The DART system became commercially available from Anachem as SK233TM. The SK233™ consists of one or two STEM reaction blocks and a Gilson 233XL Autosampler. Each STEM reaction block allows up to ten reactions at a temperature of —30 °C to 150 °C. The SK233TM was designed to deliver liquids to each reaction and perform online automated HPLC analysis without attendance [16]. Researchers at SmithKline Beecham extended the ability of the SK233TM workstation by improving the performance of the SK233™ under reflux conditions. New glass reaction vessels with a quick-fit female joint and a cold finger-type reflux condenser with a hollow center were implemented in the SK233TM [17]. This multiple condenser arrangement is now known as the REACTarray™ (the REACTarray™ is available under license form Anachem Ltd; http://www.reactarray.com). The REACTarrayTM allows reactions under reflux conditions and inert atmosphere, as well as reagent additions and sampling under the same conditions.

Researchers at Glaxo Wellcome performed process screening and optimization, robustness tests, reaction profiling, and stability testing using the SK233 in conjunction with statistical experimental design (i.e. DOE). In order to optimize, for example, a Mitsunobu reaction, 20 experiments were run based on a two-level factorial design over 5 days, followed by 16 experiments over 4 days. These results helped to identify an important reaction factor, and the yield was improved from less than 70% to almost 90% [16].

A group at SmithKline Beecham performed reaction scouting, process screening, and process optimization using the REACTarray and the SK233. In one example, the screening of air-sensitive reagents and solvents for a Lewis acid-catalyzed reaction between enol ether 7 and b-lactam 8 was carried out (Scheme 31.2). The screening of 20 Lewis acids and seven solvents provided a number of effective new catalytic systems. During this study, the large amounts of data generated (420 chro-matograms) were handled using Excel [17]. Researchers at SmithKline Beecham described additional applications of multireactor systems in their presentation at the CombiCat conference 1999 [18]. The catalyst, solvent, amine stoichiometry, and catalyst loading were optimized for a sensitive hydrogenation in the synthesis of famciclovir.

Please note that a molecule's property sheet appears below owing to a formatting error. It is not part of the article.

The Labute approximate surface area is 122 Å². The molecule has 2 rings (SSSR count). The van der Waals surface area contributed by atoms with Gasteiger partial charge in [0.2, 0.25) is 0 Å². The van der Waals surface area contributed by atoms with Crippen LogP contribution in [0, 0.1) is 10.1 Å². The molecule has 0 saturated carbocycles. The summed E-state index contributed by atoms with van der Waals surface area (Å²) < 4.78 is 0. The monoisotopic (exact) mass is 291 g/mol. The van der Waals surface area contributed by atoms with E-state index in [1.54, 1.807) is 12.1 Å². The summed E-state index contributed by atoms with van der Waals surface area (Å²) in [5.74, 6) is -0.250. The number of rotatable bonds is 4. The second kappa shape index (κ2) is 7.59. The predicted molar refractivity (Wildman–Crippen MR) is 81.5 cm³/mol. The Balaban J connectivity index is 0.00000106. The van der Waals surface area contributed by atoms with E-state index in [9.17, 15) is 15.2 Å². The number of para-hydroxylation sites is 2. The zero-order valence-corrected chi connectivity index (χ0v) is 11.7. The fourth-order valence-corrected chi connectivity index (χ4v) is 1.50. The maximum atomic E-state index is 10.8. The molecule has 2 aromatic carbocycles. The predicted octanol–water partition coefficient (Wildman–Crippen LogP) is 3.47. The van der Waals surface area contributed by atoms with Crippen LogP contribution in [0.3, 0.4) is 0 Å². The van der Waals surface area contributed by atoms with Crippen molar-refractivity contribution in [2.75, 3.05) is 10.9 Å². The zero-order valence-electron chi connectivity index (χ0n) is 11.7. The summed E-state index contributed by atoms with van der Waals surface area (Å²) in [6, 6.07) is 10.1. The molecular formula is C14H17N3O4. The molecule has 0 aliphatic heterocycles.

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Scheme 31.2. Medium-throughput screening in the synthesis of Elanapril (9) (Merck).

Glaxo Wellcome's new PROSPER system has over 50 reactors that are individually controlled with features to enable rapid process development [19]. One example is the optimization of a phase transfer-catalyzed alkylation to produce a secondary amine.

In the process chemistry group at Eisai, the more than 30-step synthesis of an endotoxin antagonist was carried out by a team of four to six chemists by employing automation-assisted DOE, which can be a very tedious task using conventional manual operations. An array reactor that runs 12 parallel reactions with flexible liquid handling, independent temperature control, timed sequences, and an HPLC interface was used to apply this methodology to optimize carbodiimide-mediated amide bond formation using very precious starting materials; the amine 10 for this reaction was prepared in 12 steps and the acid 11 was purchased at $25,000 per kg (Scheme 31.3). Five factors were targeted for DOE and 20 experiments were run in two batches of ten experiments each. The analysis of data by the statistical software identified the temperature as the only significant factor. The verification runs were also carried out in the array reactor, and the further optimization led to the successful pilot plant synthesis on a 1-kg scale [20].